For some disabled people, winter can be the most difficult time of year due to the bitterly cold weather. It can be hard to keep warm because of mobility issues, whether you’re inside or out, and the cold can have a negative effect on your breathing and muscles.
In this article, our editor Stephanie, who has muscular dystrophy, will be sharing her top 10 tips for keeping cosy and comfortable when temperatures plummet, as well as highlighting our ‘keep warm’ products available on the Disability Horizons Shop.
1. Cover yourself in a wheelchair cover
Seenin creates fabulous adaptive clothing for children and adults with disabilities. Its winter range includes fleece leg covers for wheelchair users, total wheelchair covers, and waterproof covers. These are perfect for keeping your child or you warm and toasty while you enjoy some fresh air.
Check out the Seenin products available on the Disability Horizons Shop.
2. Have a warm drink safely
There’s nothing better than a lovely cup of tea, coffee or hot chocolate on a cold winter’s day.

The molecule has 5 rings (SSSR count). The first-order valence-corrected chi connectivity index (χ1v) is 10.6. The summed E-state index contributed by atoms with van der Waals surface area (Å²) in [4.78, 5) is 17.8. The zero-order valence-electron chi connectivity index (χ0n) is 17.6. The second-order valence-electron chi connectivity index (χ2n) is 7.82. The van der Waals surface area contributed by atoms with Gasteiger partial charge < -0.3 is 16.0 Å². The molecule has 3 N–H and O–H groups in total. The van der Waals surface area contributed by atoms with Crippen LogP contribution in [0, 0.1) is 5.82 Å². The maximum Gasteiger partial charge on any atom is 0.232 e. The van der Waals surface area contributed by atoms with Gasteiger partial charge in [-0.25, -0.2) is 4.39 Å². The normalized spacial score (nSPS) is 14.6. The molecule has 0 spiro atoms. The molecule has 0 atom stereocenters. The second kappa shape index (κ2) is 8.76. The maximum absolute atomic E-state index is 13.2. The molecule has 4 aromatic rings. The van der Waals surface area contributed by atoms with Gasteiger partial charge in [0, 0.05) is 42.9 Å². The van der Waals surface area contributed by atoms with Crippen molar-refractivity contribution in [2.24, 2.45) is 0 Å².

If you are a little unsteady on your feet, the Buckingham mug holder and Muggi are essential aids to help you carry your drink safely – and the latter enables you to transport up to four cups.
If you have dexterity issues, making actually using a mug tricky, the HandSteady drinks cup will help. It has a unique rotating handle that keeps the cup level at any angle.
Don’t let your disability stop you from enjoying a nice hot drink this winter – be safe and independent with these simple and inexpensive aids.
3. Use hot water bottles, heat pads and foot warmers
I have an undying love for hot water bottles. They can really help to relax your muscles and keep your whole body warm. The Disability Horizons Shop sells a luxury hot water bottle in different styles – a lovely gift for your always-cold friend, or treat yourself to one. You deserve it.
However, one issue I have with hot water bottles is that they constantly fall off my lap. Trabasack’s curve Connect wheelchair lap tray and bag is a great solution to this problem, as you can sit the water bottle inside the tray.
I’ve also found heat pads and foot warmers to be a fantastic way to keep my feet and legs warm, as in the winter my circulation is quite poor.
4. Get a good-quality pair of wheelchair gloves
I don’t know about you, but my hands get icy cold very quickly when it’s chilly. Sometimes when I’m out for a walk my hands get so cold I struggle to drive my chair, which can be super frustrating.
I find mittens or gloves can work well, helping me to maintain my independence in the cold for longer periods of time.